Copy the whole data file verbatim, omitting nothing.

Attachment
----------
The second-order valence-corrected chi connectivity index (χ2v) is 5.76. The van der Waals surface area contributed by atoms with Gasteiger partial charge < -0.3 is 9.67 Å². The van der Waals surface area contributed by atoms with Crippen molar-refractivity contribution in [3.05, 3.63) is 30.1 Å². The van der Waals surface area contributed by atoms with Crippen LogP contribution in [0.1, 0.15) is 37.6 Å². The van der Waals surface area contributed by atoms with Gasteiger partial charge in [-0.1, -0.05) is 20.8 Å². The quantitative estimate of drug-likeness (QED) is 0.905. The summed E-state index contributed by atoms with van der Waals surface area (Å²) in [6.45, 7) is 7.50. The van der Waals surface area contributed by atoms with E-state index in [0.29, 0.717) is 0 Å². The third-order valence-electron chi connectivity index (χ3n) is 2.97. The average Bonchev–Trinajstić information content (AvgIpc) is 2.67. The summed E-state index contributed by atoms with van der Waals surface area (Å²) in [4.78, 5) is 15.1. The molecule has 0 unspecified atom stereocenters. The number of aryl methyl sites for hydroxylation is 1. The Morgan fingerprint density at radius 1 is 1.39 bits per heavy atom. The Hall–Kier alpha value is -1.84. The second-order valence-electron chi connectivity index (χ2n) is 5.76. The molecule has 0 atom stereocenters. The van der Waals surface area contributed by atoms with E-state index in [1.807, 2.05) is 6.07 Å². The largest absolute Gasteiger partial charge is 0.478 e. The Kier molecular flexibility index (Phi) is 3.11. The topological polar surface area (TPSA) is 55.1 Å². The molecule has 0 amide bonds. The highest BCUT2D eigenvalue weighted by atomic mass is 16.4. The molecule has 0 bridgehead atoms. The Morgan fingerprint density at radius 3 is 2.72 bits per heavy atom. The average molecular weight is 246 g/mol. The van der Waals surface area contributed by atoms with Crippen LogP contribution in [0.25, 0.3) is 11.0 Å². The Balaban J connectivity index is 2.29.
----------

The second-order valence-corrected chi connectivity index (χ2v) is 5.76. The van der Waals surface area contributed by atoms with Gasteiger partial charge < -0.3 is 9.67 Å². The van der Waals surface area contributed by atoms with Crippen molar-refractivity contribution in [3.05, 3.63) is 30.1 Å². The van der Waals surface area contributed by atoms with Crippen LogP contribution in [0.1, 0.15) is 37.6 Å². The van der Waals surface area contributed by atoms with Gasteiger partial charge in [-0.1, -0.05) is 20.8 Å². The quantitative estimate of drug-likeness (QED) is 0.905. The summed E-state index contributed by atoms with van der Waals surface area (Å²) in [6.45, 7) is 7.50. The van der Waals surface area contributed by atoms with E-state index in [0.29, 0.717) is 0 Å². The third-order valence-electron chi connectivity index (χ3n) is 2.97. The average Bonchev–Trinajstić information content (AvgIpc) is 2.67. The summed E-state index contributed by atoms with van der Waals surface area (Å²) in [4.78, 5) is 15.1. The molecule has 0 unspecified atom stereocenters. The number of aryl methyl sites for hydroxylation is 1. The Morgan fingerprint density at radius 1 is 1.39 bits per heavy atom. The Hall–Kier alpha value is -1.84. The second-order valence-electron chi connectivity index (χ2n) is 5.76. The molecule has 0 atom stereocenters. The van der Waals surface area contributed by atoms with E-state index in [1.807, 2.05) is 6.07 Å². The largest absolute Gasteiger partial charge is 0.478 e. The Kier molecular flexibility index (Phi) is 3.11. The topological polar surface area (TPSA) is 55.1 Å². The molecule has 0 amide bonds. The highest BCUT2D eigenvalue weighted by atomic mass is 16.4. The molecule has 0 bridgehead atoms. The Morgan fingerprint density at radius 3 is 2.72 bits per heavy atom. The average molecular weight is 246 g/mol. The van der Waals surface area contributed by atoms with Crippen LogP contribution in [0.25, 0.3) is 11.0 Å². The Balaban J connectivity index is 2.29.